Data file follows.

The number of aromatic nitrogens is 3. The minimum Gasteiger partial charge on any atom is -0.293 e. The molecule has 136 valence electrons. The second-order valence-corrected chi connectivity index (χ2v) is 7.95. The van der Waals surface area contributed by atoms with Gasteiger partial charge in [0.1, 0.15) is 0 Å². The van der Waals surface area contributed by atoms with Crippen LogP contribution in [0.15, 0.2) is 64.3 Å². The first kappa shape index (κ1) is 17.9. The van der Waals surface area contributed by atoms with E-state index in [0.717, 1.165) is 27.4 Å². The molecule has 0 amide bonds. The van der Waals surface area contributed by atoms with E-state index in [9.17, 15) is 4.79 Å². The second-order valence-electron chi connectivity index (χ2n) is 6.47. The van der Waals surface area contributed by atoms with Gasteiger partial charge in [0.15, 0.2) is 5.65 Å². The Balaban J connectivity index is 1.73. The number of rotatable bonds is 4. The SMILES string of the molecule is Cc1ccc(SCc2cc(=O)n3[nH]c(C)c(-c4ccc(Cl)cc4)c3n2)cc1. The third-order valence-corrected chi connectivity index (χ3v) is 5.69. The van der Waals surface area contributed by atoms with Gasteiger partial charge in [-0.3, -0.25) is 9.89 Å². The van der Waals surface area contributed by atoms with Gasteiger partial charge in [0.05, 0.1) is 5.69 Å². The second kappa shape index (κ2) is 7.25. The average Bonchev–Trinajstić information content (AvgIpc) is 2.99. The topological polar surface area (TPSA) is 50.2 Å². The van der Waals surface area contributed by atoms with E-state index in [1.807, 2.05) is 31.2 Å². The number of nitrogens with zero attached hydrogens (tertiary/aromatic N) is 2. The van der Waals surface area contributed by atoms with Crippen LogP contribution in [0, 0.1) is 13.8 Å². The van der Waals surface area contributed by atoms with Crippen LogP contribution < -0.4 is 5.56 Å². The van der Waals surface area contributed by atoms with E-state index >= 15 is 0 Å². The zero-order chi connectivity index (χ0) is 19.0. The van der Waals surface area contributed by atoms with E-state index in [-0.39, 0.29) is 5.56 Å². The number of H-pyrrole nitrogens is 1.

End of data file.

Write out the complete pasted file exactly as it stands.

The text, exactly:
The number of aromatic nitrogens is 3. The minimum Gasteiger partial charge on any atom is -0.293 e. The molecule has 136 valence electrons. The second-order valence-corrected chi connectivity index (χ2v) is 7.95. The van der Waals surface area contributed by atoms with Gasteiger partial charge in [0.1, 0.15) is 0 Å². The van der Waals surface area contributed by atoms with Crippen LogP contribution in [0.15, 0.2) is 64.3 Å². The first kappa shape index (κ1) is 17.9. The van der Waals surface area contributed by atoms with E-state index in [0.717, 1.165) is 27.4 Å². The molecule has 0 amide bonds. The van der Waals surface area contributed by atoms with E-state index in [9.17, 15) is 4.79 Å². The second-order valence-electron chi connectivity index (χ2n) is 6.47. The van der Waals surface area contributed by atoms with Gasteiger partial charge in [0.15, 0.2) is 5.65 Å². The Balaban J connectivity index is 1.73. The number of rotatable bonds is 4. The SMILES string of the molecule is Cc1ccc(SCc2cc(=O)n3[nH]c(C)c(-c4ccc(Cl)cc4)c3n2)cc1. The third-order valence-corrected chi connectivity index (χ3v) is 5.69. The van der Waals surface area contributed by atoms with Gasteiger partial charge in [-0.3, -0.25) is 9.89 Å². The van der Waals surface area contributed by atoms with Gasteiger partial charge in [0.05, 0.1) is 5.69 Å². The second kappa shape index (κ2) is 7.25. The average Bonchev–Trinajstić information content (AvgIpc) is 2.99. The topological polar surface area (TPSA) is 50.2 Å². The van der Waals surface area contributed by atoms with E-state index in [1.807, 2.05) is 31.2 Å². The number of nitrogens with zero attached hydrogens (tertiary/aromatic N) is 2. The van der Waals surface area contributed by atoms with Crippen LogP contribution in [0, 0.1) is 13.8 Å². The van der Waals surface area contributed by atoms with Crippen LogP contribution < -0.4 is 5.56 Å². The van der Waals surface area contributed by atoms with E-state index >= 15 is 0 Å². The zero-order chi connectivity index (χ0) is 19.0. The van der Waals surface area contributed by atoms with E-state index in [-0.39, 0.29) is 5.56 Å². The number of H-pyrrole nitrogens is 1.